The culture of knowledge reaches perfection only when the knower comes to the point of surrendering unto the Supreme Lord, Vasudeva
Other Books by Srila Prabhupada
Let this temporary body be burnt to ashes, and let the air of life be merged with the totality of air. Now, O my Lord, please remember all my sacrifices, and because You are the ultimate beneficiary, please remember all that I have done for You.
The temporary material body is certainly a foreign dress. The Bhagavad-gītā (2.20) clearly says that after the destruction of the material body the living entity is not annihilated, nor does he lose his identity. The identity of the living entity is never impersonal or formless; on the contrary, it is the material dress that is formless and that takes a shape according to the form of the indestructible person. No living entity is originally formless, as is wrongly thought by those with a poor fund of knowledge. This mantra verifies the fact that the living entity exists after the annihilation of the material body.
In the material world, material nature displays wonderful workmanship by creating varieties of bodies for the living beings according to their propensities for sense gratification. The living entity who wants to taste stool is given a material body that is quite suitable for eating stool—that of a hog. Similarly, one who wants to eat the flesh and blood of other animals may be given a tiger's body equipped with suitable teeth and claws. But the human being is not meant for eating flesh, nor does he have any desire to taste stool, even in the most aboriginal state. Human teeth are so made that they can chew and cut fruit and vegetables, although there are two canine teeth so that primitive humans can eat flesh if they so desire.
But in any case, the material bodies of all animals and men are foreign to the living entity. They change according to the living entity's desire for sense gratification. In the cycle of evolution, the living entity changes bodies one after another. When the world was full of water, the living entity took an aquatic form. Then he passed to vegetable life, from vegetable life to worm life, from worm life to bird life, from bird life to animal life, and from animal life to the human form. The highest developed form is this human form when it is possessed of a full sense of spiritual knowledge. The highest development of one's spiritual sense is described in this mantra: One should give up the material body, which will be turned to ashes, and allow the air of life to merge into the eternal reservoir of air. The living being's activities are performed within the body through the movements of different kinds of air, known in summary as prāṇa-vāyu. The yogīs generally study how to control the airs of the body. The soul is supposed to rise from one circle of air to another until it rises to the brahma-randhra, the highest circle. From that point the perfect yogī can transfer himself to any planet he likes. The process is to give up one material body and then enter into another. But the highest perfection of such changes occurs only when the living entity is able to give up the material body altogether, as suggested in this mantra, and enter into the spiritual atmosphere, where he can develop a completely different type of body—a spiritual body, which never has to meet death or change.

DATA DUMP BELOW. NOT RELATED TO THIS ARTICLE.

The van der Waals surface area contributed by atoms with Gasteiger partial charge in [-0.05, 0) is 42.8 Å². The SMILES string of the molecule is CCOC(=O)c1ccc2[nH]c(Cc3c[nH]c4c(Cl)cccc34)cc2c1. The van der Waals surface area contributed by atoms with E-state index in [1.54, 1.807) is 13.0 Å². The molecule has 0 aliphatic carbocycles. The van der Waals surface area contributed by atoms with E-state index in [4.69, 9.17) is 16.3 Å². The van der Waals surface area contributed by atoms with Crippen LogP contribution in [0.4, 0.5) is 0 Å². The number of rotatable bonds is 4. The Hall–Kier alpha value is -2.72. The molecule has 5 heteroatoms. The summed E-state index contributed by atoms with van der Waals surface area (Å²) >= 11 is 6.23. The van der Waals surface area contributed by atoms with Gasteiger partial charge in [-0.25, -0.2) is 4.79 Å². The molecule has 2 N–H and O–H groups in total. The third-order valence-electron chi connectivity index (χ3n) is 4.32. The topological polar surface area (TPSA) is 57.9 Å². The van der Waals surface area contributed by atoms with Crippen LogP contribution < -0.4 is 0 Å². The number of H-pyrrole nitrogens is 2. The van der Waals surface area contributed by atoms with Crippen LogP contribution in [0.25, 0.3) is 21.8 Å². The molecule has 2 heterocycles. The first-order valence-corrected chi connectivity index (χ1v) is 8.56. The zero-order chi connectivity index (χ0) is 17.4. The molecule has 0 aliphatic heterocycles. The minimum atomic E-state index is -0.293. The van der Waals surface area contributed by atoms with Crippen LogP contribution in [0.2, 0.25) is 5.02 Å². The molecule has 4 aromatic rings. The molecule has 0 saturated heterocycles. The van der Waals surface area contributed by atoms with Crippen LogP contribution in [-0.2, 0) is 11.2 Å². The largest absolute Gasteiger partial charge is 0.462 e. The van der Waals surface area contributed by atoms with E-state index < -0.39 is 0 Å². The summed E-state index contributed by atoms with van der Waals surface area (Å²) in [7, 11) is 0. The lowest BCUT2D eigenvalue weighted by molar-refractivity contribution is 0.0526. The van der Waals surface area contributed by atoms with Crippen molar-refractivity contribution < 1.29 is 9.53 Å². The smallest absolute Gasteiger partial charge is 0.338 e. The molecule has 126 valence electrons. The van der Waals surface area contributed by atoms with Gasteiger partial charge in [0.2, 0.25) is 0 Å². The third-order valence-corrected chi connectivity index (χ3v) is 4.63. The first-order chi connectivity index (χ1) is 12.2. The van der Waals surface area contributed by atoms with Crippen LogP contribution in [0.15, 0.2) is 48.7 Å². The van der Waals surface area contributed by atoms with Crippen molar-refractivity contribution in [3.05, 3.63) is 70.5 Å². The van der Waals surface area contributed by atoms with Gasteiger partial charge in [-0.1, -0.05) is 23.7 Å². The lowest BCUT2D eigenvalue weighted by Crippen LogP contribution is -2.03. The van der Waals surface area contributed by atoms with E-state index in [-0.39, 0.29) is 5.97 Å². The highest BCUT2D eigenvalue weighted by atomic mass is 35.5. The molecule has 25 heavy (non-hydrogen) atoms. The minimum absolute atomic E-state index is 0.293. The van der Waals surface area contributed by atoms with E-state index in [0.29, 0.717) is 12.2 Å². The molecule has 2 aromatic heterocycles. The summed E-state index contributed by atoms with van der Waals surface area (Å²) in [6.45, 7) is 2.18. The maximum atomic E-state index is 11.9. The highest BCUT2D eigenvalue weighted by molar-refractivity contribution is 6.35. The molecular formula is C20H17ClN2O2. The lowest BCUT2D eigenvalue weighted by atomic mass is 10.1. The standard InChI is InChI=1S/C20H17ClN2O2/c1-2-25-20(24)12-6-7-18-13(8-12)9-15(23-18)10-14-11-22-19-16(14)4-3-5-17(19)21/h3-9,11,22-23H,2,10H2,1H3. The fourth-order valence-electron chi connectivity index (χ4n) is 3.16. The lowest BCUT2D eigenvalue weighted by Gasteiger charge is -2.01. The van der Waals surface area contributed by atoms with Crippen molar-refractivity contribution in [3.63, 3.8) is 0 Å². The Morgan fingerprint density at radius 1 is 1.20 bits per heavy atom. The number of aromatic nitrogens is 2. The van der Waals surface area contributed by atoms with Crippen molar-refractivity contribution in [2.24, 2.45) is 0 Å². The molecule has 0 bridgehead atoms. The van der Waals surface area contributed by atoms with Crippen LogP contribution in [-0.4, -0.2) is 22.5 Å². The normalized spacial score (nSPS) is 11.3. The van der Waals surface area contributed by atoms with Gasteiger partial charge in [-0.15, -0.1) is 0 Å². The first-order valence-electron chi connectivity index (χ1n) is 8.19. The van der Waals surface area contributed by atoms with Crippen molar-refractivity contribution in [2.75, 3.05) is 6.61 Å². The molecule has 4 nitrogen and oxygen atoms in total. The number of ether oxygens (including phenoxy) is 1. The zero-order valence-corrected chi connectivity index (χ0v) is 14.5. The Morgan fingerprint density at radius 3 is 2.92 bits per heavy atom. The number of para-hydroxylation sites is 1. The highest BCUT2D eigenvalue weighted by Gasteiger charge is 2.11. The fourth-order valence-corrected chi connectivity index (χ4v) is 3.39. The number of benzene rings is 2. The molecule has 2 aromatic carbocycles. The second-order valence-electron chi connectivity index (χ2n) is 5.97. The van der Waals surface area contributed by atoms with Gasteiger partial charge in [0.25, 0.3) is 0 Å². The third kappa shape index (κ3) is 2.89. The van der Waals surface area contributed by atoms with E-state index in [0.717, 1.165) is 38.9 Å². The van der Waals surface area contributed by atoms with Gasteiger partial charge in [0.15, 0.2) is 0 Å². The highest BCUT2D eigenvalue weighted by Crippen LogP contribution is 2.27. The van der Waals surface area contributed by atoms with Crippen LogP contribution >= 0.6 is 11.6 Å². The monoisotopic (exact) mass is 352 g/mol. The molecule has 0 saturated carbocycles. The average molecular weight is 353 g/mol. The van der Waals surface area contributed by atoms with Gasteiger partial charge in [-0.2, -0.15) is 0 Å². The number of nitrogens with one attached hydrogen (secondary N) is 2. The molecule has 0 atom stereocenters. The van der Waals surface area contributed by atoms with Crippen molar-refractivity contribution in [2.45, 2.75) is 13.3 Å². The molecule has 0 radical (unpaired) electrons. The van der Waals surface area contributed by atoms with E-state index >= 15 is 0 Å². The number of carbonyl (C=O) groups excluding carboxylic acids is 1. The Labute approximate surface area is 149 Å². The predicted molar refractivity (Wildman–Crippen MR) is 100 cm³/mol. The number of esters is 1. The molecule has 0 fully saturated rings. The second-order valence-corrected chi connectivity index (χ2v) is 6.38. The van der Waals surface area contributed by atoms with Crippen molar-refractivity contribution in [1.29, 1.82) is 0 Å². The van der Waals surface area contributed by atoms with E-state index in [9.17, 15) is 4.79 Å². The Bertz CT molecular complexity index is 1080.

Here in the material world, material nature forces the living entity to change his body due to his different desires for sense gratification. These desires are represented in the various species of life, from germs to the most perfected material bodies, those of Brahmā and the demigods. All of these living entities have bodies composed of matter in different shapes. The intelligent man sees oneness not in the variety of the bodies but in the spiritual identity. The spiritual spark, which is part and parcel of the Supreme Lord, is the same whether he is in a body of a hog or in the body of a demigod. The living entity takes on different bodies according to his pious and vicious activities. The human body is highly developed and has full consciousness. According to the Bhagavad-gītā (7.19), the most perfect man surrenders unto the Lord after many, many lifetimes of culturing knowledge. The culture of knowledge reaches perfection only when the knower comes to the point of surrendering unto the Supreme Lord, Vāsudeva. Otherwise, even after attaining knowledge of one's spiritual identity, if one does not come to the point of knowing that the living entities are eternal parts and parcels of the whole and can never become the whole, one has to fall down again into the material atmosphere. Indeed, one must fall down even if he has become one with the brahma-jyotir.